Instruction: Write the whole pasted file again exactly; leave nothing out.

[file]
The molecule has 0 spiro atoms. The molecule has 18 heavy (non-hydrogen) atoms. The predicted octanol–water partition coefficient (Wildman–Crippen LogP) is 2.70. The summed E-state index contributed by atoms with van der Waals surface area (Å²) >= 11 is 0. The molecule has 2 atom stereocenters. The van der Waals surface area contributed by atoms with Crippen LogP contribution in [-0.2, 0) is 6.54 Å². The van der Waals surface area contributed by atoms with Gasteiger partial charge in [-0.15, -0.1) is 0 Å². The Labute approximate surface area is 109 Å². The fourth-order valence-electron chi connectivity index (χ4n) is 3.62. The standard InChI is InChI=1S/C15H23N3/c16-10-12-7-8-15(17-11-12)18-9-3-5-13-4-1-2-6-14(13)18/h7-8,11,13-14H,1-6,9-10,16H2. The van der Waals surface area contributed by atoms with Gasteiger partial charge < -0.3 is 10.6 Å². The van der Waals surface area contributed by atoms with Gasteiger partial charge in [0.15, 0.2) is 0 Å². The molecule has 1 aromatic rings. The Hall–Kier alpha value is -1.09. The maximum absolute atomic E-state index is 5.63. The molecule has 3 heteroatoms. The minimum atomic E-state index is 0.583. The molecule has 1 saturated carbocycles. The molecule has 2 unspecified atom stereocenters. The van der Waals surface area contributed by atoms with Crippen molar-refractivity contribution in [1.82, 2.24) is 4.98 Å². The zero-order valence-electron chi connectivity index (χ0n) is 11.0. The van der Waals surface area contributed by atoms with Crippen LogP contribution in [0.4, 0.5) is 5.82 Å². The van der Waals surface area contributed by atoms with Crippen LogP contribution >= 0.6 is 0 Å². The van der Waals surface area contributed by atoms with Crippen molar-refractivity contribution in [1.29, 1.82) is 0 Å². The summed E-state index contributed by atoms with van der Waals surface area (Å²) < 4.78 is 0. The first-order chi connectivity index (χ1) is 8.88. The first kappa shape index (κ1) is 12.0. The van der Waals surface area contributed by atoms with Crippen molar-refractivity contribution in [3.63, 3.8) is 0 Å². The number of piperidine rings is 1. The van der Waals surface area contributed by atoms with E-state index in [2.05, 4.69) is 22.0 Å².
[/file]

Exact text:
The molecule has 0 spiro atoms. The molecule has 18 heavy (non-hydrogen) atoms. The predicted octanol–water partition coefficient (Wildman–Crippen LogP) is 2.70. The summed E-state index contributed by atoms with van der Waals surface area (Å²) >= 11 is 0. The molecule has 2 atom stereocenters. The van der Waals surface area contributed by atoms with Crippen LogP contribution in [-0.2, 0) is 6.54 Å². The van der Waals surface area contributed by atoms with Gasteiger partial charge in [-0.15, -0.1) is 0 Å². The Labute approximate surface area is 109 Å². The fourth-order valence-electron chi connectivity index (χ4n) is 3.62. The standard InChI is InChI=1S/C15H23N3/c16-10-12-7-8-15(17-11-12)18-9-3-5-13-4-1-2-6-14(13)18/h7-8,11,13-14H,1-6,9-10,16H2. The van der Waals surface area contributed by atoms with Gasteiger partial charge < -0.3 is 10.6 Å². The van der Waals surface area contributed by atoms with Gasteiger partial charge in [0.15, 0.2) is 0 Å². The molecule has 1 aromatic rings. The Hall–Kier alpha value is -1.09. The maximum absolute atomic E-state index is 5.63. The molecule has 3 heteroatoms. The minimum atomic E-state index is 0.583. The molecule has 1 saturated carbocycles. The molecule has 2 unspecified atom stereocenters. The van der Waals surface area contributed by atoms with Crippen molar-refractivity contribution in [1.82, 2.24) is 4.98 Å². The zero-order valence-electron chi connectivity index (χ0n) is 11.0. The van der Waals surface area contributed by atoms with Crippen LogP contribution in [0.4, 0.5) is 5.82 Å². The van der Waals surface area contributed by atoms with Crippen LogP contribution >= 0.6 is 0 Å². The van der Waals surface area contributed by atoms with Crippen molar-refractivity contribution in [1.29, 1.82) is 0 Å². The summed E-state index contributed by atoms with van der Waals surface area (Å²) < 4.78 is 0. The first-order chi connectivity index (χ1) is 8.88. The first kappa shape index (κ1) is 12.0. The van der Waals surface area contributed by atoms with Crippen molar-refractivity contribution in [3.63, 3.8) is 0 Å². The number of piperidine rings is 1. The van der Waals surface area contributed by atoms with E-state index in [2.05, 4.69) is 22.0 Å².